Joan Baez may be retired from touring, but she still has creative revelations to offer

joan baez interview



The 1960s storm of activism — including the anti-war, civil rights and feminist movements — was propelled by the unifying glue of music.

“I’ve never heard anyone else use the word ‘glue’ except myself and that’s what it is,” said Joan Baez, adding “that’s one of the reasons we’re so dispersed at this time, when we need to be together. I don’t know how the stars aligned to make that glue happen. I don’t think you can force it.”

She said that “the movements now have no real anthems the way we had back then. Nobody can write a ‘Blowin’ in the Wind’ or an ‘Imagine.’ You just can’t do it. I think writing an anthem is just about the hardest thing to write. I wouldn’t even attempt it. There are some things that are missing. There were 10 years of an explosion of talent. You can’t reproduce that.

“Also, we are in an avalanche trying to get uphill … an avalanche of evil. I used to not think that people were evil — it was just what they did that was evil. I’m really having a hard time holding onto that.”

Baez — one of the most majestic, deeply evocative voices from the ’60s — believes risk-taking has always been a necessary part of her advocacy. Born in 1941 in Staten Island, and now retired from touring and living in Northern California, she remains empathetic, with abundant creative energy.

Last year, the Rock and Roll Hall of Famer was the subject of the immersive and unsettling documentary “Joan Baez I Am a Noise,” and her autobiographical poetry collection, “When You See My Mother, Ask Her to Dance” (David R. Godine, 120 pp., $25.95), has just been released. In these endeavors, she reveals traumatic childhood experiences with sexual abuse and racism.

Hoping to leave an honest legacy, Baez gave filmmakers Karen O’Connor, Miri Navasky and Maeve O’Boyle keys to her late mother’s storage unit. They uncovered archives, including journals, letters, drawings and tapes that contained buried secrets. Prior to making the film, Baez had not looked at the storage unit’s contents. She shared her pain so that others may heal, while also settling issues that have haunted her.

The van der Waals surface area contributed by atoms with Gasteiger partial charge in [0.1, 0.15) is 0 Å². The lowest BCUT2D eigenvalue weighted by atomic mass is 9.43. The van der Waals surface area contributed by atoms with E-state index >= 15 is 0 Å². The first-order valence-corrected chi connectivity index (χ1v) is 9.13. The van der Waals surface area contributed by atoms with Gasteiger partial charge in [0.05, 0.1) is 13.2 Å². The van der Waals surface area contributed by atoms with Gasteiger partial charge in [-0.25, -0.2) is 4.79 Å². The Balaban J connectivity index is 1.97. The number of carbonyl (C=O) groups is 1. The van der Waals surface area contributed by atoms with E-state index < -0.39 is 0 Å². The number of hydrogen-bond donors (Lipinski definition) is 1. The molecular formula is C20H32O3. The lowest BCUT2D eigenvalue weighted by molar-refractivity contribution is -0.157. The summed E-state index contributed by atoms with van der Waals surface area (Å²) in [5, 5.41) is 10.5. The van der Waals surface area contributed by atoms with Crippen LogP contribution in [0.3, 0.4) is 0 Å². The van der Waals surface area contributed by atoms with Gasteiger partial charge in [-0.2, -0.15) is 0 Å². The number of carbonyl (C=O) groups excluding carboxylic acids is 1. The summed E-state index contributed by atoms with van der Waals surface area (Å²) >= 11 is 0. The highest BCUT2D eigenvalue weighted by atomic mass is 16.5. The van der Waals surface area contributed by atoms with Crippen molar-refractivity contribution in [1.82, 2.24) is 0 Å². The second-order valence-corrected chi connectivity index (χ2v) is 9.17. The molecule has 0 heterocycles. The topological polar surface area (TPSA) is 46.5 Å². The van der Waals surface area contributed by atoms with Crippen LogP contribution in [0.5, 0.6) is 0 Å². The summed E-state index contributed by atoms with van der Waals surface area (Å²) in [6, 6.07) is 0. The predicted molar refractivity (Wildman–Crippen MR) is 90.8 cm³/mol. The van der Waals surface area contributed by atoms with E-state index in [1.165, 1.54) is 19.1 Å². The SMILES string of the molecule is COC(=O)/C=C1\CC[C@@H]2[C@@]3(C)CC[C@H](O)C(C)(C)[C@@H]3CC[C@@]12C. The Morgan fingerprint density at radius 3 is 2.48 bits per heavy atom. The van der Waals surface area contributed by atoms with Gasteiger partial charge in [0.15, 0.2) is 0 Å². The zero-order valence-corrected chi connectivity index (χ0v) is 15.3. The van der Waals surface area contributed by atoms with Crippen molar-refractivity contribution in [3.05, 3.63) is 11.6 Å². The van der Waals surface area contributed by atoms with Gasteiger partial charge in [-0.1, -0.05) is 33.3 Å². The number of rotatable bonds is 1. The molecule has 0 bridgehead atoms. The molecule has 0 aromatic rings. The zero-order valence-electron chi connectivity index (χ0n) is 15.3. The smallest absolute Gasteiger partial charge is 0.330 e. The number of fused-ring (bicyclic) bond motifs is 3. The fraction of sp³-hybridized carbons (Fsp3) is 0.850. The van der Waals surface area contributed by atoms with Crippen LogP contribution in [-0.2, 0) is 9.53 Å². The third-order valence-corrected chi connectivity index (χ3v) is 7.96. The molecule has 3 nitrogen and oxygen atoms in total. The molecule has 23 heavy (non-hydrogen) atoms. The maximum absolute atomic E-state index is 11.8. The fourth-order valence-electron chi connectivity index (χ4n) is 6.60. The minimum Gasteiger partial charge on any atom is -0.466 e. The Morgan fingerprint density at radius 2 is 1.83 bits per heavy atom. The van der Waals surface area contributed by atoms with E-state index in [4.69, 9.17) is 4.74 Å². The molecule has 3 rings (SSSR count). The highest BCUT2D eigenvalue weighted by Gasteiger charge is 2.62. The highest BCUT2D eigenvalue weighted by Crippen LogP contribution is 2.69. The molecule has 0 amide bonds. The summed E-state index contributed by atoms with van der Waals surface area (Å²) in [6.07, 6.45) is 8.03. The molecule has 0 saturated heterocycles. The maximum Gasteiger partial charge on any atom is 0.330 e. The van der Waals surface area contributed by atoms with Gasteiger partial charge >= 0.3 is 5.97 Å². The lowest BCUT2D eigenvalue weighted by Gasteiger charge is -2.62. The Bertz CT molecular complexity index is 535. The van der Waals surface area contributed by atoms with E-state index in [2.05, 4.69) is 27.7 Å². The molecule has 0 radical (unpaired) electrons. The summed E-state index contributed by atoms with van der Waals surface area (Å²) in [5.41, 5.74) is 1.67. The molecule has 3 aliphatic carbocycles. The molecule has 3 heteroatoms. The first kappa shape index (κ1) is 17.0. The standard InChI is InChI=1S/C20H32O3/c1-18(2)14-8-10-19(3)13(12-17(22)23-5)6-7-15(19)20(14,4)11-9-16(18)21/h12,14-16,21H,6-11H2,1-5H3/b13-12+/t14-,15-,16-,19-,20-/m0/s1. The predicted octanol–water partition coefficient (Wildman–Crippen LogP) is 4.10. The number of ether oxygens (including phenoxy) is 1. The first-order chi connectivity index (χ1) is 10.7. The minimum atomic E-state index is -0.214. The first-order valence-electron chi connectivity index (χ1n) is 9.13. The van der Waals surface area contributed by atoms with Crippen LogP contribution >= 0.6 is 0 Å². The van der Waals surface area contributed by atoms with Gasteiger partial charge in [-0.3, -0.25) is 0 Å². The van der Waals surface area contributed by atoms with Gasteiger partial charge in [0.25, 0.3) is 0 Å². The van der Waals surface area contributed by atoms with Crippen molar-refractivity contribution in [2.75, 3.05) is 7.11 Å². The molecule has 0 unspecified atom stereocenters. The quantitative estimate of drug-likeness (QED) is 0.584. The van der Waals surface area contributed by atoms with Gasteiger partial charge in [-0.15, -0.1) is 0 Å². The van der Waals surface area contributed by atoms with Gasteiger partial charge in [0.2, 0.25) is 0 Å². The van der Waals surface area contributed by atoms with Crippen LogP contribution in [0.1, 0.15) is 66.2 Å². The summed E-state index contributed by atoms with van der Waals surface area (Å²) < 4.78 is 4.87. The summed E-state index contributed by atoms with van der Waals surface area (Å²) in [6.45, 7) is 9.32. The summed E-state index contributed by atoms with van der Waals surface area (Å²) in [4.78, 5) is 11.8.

Baez will read from her book — her first book of poetry, ever — at Bookends in Ridgewood, June 12 at 6 p.m., and will read and talk with Patti Smith at Symphony Space in New York, June 14 at 7 p.m. (The Symphony Space event will also be livestreamed.)

The cover of Joan Baez’s book, “When You See My Mother, Ask Her to Dance.”

In her poetry book, she writes about family members including her late sister Mimi Fariña, her late ex-husband David Harris and her son Gabriel Harris. Musicians including Bob Dylan, Jimi Hendrix, Leonard Cohen and Judy Collins also find their way into her poetic expressions.

Baez dedicated her book to her granddaughter Jasmine “and to the future.”

Are you optimistic about the future and music’s part in it?

“I think that whatever social change we attempt still needs music,” she said. “I don’t think there’s fresh music being written for that, but fortunately we still have Dylan. We still have those songs that are meaningful and give people courage and make them want to do things beyond their own private existence.